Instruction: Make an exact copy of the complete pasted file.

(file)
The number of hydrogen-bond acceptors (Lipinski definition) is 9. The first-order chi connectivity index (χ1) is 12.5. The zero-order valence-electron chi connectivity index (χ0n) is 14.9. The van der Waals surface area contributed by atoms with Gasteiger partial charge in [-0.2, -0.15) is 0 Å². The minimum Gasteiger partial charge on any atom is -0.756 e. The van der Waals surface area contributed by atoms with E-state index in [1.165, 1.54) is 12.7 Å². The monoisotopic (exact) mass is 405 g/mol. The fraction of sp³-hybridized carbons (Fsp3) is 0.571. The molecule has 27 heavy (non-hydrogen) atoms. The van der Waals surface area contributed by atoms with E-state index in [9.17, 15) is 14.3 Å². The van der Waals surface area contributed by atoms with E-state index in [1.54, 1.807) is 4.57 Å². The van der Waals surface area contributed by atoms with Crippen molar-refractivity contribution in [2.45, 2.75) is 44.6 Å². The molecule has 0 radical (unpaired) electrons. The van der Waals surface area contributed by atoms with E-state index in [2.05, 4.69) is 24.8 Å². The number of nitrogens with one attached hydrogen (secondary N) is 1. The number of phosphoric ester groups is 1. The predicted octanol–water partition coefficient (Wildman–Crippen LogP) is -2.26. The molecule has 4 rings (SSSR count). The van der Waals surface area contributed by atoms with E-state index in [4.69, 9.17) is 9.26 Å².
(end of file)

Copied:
The number of hydrogen-bond acceptors (Lipinski definition) is 9. The first-order chi connectivity index (χ1) is 12.5. The zero-order valence-electron chi connectivity index (χ0n) is 14.9. The van der Waals surface area contributed by atoms with Gasteiger partial charge in [-0.2, -0.15) is 0 Å². The minimum Gasteiger partial charge on any atom is -0.756 e. The van der Waals surface area contributed by atoms with E-state index in [1.165, 1.54) is 12.7 Å². The monoisotopic (exact) mass is 405 g/mol. The fraction of sp³-hybridized carbons (Fsp3) is 0.571. The molecule has 27 heavy (non-hydrogen) atoms. The van der Waals surface area contributed by atoms with E-state index in [9.17, 15) is 14.3 Å². The van der Waals surface area contributed by atoms with E-state index in [1.54, 1.807) is 4.57 Å². The van der Waals surface area contributed by atoms with Crippen molar-refractivity contribution in [2.45, 2.75) is 44.6 Å². The molecule has 0 radical (unpaired) electrons. The van der Waals surface area contributed by atoms with E-state index in [2.05, 4.69) is 24.8 Å². The number of nitrogens with one attached hydrogen (secondary N) is 1. The number of phosphoric ester groups is 1. The predicted octanol–water partition coefficient (Wildman–Crippen LogP) is -2.26. The molecule has 4 rings (SSSR count). The van der Waals surface area contributed by atoms with E-state index in [4.69, 9.17) is 9.26 Å².